Fiction Reviews

Call of the Bone Ships

(2020) R. J. Barker, Orbit, £8.99, pbk, iix + 491pp, ISBN 978-0-356-51184-9


Fantasy world-building can be a tricky business. Some just take a well-known historical period and add a fantastical element – think War of the Roses with dragons! Others prefer to construct their own world from scratch and run the risk of losing the reader through unfamiliarity. R. J. Barker walks that fine line in his ‘Bone Ships’ trilogy, setting his swashbuckling fantasy in a nightmarish world of sea monsters and multiple-eyed dragons, where the vegetation – ‘gion’ and ‘varisk’ – rots en masse during the ‘dying season’ and bird-like creatures – the ‘gullaime’ – can magically control the wind. Which is a handy device to mitigate the vagaries of the weather in a mostly maritime fantasy. The ships themselves are built from old dragon bones, with decks of slate (not perhaps the best material given the amount of water sloshing about!) and in a nice gender-twist are described as ‘he’ with their captains referred to as ‘Shipwives’.

Call of the Bone Ships continues the tale of one of the most famous of such shipwives, Lucky Meas Gilbryn, told (mostly) from the perspective of her second-in-command, or Deckkeeper, Joron Twiner. Although the characters and context are the same, with war on-going between the Hundred Isles and the Gaunt Islands, there is no direct continuation of the story from The Bone Ships, so you can drop pretty much straight into this book without having read its predecessor. The story begins with a fearsome storm and the dramatic rescue of another boneship, about to be broken on the rocks. Despite their gratitude, the crew and Shipwife of the rescued ship are suspiciously reluctant to let Meas and Joron on board – and with good reason, as it turns out the cargo is human, held under appalling conditions. There are obvious echoes of the slave trade here and it is Meas’s determination to save as many of such people as she can from a dreadful fate that drives the plot forward. Having said that, the focus remains on Joron and the losses, both physical and otherwise, that he is prepared to endure in order to follow Meas. At times his continuing self-doubt becomes a little wearisome and more than once I half-expected her to slap him round the face and shout, ‘Pull yourself together man!’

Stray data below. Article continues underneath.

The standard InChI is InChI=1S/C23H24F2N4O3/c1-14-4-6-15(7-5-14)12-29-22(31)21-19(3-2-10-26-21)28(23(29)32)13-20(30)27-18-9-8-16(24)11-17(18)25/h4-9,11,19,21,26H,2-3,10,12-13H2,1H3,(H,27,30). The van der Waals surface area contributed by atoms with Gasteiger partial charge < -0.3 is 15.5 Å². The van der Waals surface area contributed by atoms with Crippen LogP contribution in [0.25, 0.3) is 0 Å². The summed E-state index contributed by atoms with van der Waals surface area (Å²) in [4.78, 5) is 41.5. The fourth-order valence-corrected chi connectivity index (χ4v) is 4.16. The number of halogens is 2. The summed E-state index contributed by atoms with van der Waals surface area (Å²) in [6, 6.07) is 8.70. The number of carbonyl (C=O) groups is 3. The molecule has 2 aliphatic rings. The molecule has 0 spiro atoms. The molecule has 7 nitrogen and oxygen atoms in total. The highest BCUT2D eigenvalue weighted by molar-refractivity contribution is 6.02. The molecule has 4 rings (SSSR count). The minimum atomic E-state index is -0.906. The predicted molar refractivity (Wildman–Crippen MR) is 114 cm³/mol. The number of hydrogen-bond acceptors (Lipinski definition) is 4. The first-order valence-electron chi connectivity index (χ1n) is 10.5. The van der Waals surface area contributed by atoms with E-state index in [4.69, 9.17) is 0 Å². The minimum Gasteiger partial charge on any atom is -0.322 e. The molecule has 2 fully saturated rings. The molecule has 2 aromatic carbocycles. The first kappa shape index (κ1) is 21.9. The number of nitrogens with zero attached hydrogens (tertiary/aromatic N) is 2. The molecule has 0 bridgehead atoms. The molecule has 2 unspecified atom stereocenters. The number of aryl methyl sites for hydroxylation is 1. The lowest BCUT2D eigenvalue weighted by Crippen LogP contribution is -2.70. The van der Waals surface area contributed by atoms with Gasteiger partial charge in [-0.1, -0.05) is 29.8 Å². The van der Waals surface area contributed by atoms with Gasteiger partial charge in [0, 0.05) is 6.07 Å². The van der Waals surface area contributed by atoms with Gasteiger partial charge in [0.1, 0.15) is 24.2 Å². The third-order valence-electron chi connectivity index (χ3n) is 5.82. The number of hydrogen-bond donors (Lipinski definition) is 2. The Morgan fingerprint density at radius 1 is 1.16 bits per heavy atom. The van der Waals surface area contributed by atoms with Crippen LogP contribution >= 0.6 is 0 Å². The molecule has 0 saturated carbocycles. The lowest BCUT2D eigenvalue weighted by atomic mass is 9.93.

This was particularly so when he needs to use the mysterious ‘calling’ power he possesses in order to save his shipmates, a power that is obviously linked to that of the gullaime. This remains one of the more intriguing threads of the series as does the gullaime’s relationship with others of its kind. There are strong hints that both the avian magician and Joron are more than what they seem and the dramatic appearance of another of the sea-dragons confirms as much. However, the character development here seems more drawn out than it perhaps needs to be and quite a few passages detailing his inner turmoil become a little repetitive.

Where Barker excels is in the descriptions of battles, both against the storms and Meas’s enemies. When it comes to the former, you really feel as if lashed by the wind and rain, clinging to a rope as the boneship plunges down the side of a massive wave. As for the latter, in the time-honoured tradition of grimdark fantasy, not only is there plenty of blood and giblets scattered about, but ‘good guys’ are unexpectedly slaughtered, while erstwhile baddies reveal another side to their character. There is enough of this to relieve the tedium when the book occasionally seems becalmed, just like the boneship itself at one point.

Having said that, things definitely start to ramp up as the plot moves towards the finale, and the novel ends with a twist that, although not entirely surprising by the time you get to it, leaves you fired up for the final instalment recently published as The Bone Ship’s Wake. And it goes without saying that any book featuring a bird named ‘Black Orris’ whose main function is to turn up at opportune moments and shout ‘Arse’ has to be worth reading!

Steven French


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